Ok - that's a bit different from the original one posted. Here's what I would do:
First, solder your wires to the board from the rear of the PCB.
Then, on the panel where you have your hole drilled for the shaft, epoxy a couple of pieces of plastic the width of the PCB, so that the PCB fits flush to the top of the plastic pieces (or near enough). The best way to do this would be to insert the shaft thru the hole, position the PCB, and mark with a pencil or sharpie each edge (or an outline) of the PCB. Then measure the PCB, and verify the markings. Then cut/trim the plastic pieces and fit them in place on the panel. If you are careful with the epoxy, you could even position the plastic pieces using the PCB as a guide, until it sets (just don't get any on the board, shaft, etc).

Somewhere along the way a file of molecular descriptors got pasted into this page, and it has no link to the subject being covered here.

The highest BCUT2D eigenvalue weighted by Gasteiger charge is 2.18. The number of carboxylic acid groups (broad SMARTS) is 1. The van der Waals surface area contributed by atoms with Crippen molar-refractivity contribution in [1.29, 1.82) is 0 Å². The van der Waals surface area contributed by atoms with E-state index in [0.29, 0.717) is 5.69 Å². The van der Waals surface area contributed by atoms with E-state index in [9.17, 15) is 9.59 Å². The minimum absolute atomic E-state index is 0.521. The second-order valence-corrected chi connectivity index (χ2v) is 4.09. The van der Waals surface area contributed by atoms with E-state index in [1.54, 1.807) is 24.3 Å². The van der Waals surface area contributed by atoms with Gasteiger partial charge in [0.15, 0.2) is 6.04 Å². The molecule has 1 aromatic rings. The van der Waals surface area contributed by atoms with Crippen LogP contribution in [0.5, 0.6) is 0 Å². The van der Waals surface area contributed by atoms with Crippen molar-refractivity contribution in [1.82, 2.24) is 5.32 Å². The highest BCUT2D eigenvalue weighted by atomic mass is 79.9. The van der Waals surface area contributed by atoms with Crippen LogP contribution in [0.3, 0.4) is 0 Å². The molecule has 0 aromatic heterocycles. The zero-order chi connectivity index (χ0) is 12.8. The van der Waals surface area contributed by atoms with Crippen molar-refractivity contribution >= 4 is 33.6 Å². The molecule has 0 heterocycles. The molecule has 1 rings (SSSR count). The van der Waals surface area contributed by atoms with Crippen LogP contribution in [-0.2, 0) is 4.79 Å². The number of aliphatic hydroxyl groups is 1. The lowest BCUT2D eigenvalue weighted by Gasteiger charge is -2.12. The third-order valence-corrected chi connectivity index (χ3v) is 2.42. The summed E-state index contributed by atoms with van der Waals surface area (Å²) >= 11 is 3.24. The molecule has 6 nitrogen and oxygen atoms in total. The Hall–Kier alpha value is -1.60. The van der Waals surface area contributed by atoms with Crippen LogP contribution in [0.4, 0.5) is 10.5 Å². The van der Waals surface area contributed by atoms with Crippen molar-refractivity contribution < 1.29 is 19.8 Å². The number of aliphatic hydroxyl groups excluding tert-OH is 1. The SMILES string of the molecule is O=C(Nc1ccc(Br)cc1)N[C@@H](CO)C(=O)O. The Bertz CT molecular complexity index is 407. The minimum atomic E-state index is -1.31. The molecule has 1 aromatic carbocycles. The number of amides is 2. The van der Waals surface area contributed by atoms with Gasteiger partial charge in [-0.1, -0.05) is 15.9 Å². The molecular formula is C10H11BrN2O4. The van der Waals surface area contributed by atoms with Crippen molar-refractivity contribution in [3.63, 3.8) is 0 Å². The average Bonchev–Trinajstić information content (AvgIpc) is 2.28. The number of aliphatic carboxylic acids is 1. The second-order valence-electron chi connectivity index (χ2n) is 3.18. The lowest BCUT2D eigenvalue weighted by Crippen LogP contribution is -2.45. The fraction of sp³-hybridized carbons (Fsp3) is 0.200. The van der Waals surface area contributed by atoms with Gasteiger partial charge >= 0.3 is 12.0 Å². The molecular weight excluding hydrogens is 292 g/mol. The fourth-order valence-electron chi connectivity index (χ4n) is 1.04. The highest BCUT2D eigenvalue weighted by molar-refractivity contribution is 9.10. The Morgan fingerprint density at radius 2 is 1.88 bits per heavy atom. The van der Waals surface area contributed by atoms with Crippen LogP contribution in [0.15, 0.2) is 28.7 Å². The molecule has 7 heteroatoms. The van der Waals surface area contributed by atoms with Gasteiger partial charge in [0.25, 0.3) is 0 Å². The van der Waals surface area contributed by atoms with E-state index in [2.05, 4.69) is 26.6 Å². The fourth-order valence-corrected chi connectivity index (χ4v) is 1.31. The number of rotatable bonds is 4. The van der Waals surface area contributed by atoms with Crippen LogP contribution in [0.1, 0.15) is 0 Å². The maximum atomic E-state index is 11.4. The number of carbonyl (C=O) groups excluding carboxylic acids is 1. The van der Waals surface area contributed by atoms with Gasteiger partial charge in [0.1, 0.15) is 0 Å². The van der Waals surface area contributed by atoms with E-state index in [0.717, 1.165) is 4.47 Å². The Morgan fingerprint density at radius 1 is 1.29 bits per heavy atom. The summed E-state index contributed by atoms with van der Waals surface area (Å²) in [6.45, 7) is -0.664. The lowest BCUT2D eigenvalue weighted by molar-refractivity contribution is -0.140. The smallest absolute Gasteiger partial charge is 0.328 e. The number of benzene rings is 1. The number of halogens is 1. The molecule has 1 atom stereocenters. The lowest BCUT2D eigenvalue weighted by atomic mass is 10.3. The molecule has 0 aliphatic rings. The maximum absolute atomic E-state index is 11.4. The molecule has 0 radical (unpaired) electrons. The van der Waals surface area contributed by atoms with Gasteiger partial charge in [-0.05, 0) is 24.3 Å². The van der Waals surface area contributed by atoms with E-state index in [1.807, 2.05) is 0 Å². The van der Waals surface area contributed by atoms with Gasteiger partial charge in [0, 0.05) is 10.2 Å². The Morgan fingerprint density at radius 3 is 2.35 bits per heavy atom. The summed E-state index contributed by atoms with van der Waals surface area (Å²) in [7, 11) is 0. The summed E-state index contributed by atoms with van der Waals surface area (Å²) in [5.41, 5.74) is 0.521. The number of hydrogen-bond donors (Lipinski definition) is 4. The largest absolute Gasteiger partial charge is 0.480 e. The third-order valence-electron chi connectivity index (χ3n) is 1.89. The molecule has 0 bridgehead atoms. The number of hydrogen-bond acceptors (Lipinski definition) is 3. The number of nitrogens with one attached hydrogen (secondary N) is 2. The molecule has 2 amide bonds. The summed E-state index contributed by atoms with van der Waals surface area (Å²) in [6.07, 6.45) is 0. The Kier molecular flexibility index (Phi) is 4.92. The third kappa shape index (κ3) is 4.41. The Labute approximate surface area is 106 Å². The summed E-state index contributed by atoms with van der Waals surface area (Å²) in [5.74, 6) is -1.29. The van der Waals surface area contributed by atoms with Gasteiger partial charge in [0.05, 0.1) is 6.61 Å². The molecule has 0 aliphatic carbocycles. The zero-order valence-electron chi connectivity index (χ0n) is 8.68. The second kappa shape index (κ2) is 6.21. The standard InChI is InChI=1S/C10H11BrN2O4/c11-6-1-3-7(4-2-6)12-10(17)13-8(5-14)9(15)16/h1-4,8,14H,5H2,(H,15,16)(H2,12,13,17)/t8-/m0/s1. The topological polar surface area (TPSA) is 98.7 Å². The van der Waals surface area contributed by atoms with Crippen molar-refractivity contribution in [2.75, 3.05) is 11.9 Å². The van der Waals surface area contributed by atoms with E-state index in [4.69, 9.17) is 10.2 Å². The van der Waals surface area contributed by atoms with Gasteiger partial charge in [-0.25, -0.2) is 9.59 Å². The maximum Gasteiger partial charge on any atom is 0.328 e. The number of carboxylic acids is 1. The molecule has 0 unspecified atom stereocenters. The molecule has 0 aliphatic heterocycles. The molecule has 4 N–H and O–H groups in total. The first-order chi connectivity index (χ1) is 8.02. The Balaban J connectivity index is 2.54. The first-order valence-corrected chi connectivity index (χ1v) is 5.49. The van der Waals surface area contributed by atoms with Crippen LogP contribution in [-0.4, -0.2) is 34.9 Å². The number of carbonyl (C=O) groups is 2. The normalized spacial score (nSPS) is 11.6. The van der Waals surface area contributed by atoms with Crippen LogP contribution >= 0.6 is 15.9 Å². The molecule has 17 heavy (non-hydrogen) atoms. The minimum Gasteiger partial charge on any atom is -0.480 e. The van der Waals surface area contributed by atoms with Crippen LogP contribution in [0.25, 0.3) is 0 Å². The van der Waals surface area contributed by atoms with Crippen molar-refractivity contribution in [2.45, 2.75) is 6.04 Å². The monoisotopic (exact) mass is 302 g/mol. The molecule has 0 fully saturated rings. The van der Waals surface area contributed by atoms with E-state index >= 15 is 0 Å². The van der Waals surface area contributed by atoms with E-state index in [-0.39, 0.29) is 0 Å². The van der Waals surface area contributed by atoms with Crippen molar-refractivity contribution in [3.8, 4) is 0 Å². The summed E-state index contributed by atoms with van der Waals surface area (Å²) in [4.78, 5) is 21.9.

Once the epoxy has set up, put the shaft in place, then use a small piece of plastic as a bracket and screw it down over the back into the plastic side pieces. The first pieces of plastic are to keep the board from rotating, while the backing piece of plastic is to keep the module from falling out of the panel or otherwise becoming loose.
Variations of this idea are also possible (perhaps a couple of plastic tubes mounted so that a couple of zip-ties could be used to secure things). Alternatively, you could goop it on with some silicone (or as mentioned by others, hot glue). If you don't think you'll need to replace the part, drill the hole in the panel slightly smaller (use a drill the next barest amount down in size, then ream the hole slightly larger), and press fit it in, then use dots of epoxy along the edge of the encoder/pot and panel.